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32 Things We Learned from ‘The Disaster Artist’ Commentary

“Absolutely 100% incorrect.”
Commentary The Disaster Artist James Franco
By  · Published on March 14th, 2018

Welcome to Commentary Commentary, our long-running series of articles exploring the things we can learn from the most interesting filmmaker commentaries available on DVD and Blu-ray.

The Disaster Artist is an unlikely awards contender — it’s a comedy, and it’s about the making of Tommy Wiseau‘s The Room — but in addition to being nominated for an Adapted Screenplay Oscar it was nominated for 66 awards over all (with 23 total wins). It succeeds pretty damn well at bringing the funny, but it’s the heart that adds to the surprise.

Keep reading to see what I heard on the commentary for…

The Disaster Artist (2017)

Commentators: James Franco (director/actor), Dave Franco (actor), Tommy Wiseau (alien), Greg Sestero (co-star of The Room/author of The Disaster Artist), Scott Neustadter (writer) & Michael H. Weber (writer)

1. The billboard Wiseau put up advertising The Room stood for five years and cost “a lot of money.”

2. The talking head interview snippets at the beginning of the film were inspired by Warren Beatty’s Reds (but you probably assumed as much), but Franco discovered afterwards that Wiseau used to film similar interviews with audiences after seeing his film.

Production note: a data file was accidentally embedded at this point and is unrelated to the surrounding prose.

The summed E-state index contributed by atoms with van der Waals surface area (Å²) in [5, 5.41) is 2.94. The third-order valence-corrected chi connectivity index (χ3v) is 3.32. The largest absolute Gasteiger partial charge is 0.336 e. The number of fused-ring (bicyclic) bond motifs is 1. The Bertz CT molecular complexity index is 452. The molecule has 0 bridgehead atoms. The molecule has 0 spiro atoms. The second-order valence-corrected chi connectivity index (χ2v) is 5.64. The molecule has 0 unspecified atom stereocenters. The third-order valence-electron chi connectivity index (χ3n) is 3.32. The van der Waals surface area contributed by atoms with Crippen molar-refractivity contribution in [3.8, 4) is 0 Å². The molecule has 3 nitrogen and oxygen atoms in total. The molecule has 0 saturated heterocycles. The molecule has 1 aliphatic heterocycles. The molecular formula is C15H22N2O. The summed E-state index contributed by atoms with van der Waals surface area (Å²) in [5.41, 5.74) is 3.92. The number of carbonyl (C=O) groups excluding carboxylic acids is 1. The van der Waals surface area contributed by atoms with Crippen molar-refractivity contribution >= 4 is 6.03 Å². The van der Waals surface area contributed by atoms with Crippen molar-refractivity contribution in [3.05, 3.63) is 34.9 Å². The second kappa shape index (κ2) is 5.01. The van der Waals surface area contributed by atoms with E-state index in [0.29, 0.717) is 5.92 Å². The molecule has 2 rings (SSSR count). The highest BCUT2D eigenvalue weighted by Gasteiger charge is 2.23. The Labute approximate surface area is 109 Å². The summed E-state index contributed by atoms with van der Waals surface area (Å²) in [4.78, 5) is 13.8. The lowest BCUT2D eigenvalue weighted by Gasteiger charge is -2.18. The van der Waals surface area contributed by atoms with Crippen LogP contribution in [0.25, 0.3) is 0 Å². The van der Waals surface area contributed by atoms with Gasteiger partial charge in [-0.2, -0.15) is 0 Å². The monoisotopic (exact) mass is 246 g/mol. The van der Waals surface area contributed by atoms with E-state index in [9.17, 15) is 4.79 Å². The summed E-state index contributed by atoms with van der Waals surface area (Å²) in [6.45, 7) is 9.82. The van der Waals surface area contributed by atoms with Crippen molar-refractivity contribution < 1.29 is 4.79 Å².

3. Wiseau’s (James Franco) air-humping at the acting class is something of a foreshadowing of his humping of the red dress later on.

4. Wiseau’s been ordering piping hot water since he was born. It’s good for your digestive system apparently.

5. Sestero says he didn’t get quite this enthusiastic during the real life rehearsal at the diner, but Wiseau isn’t having it. “I disagree with you right now on this matter,” he says.

6. Per James, Wiseau believes only 40% of Sestero’s book is accurate but approves of 99.9% of the film. “That’s not true,” says Wiseau.

7. “I had a car accident,” says Wiseau, “but not the way you guys thinking.” Dave asks him to go on, but he’s not having it. “That’s all.”

8. The original script for The Room features the line “You’re taking me apart!” as opposed to “You’re tearing me apart!” He changed it during production because “tearing” is more powerful.

9. Wiseau used to fly once a week between San Francisco and Los Angeles for acting classes.

10. The book includes mention of moment where Sestero arrives at Wiseau’s LA apartment and after bedding down in the living room he recalls hearing Wiseau’s voice from the other room saying “Somebody chicken!” James asks what that’s about, and Wiseau replies “Vampires coming.”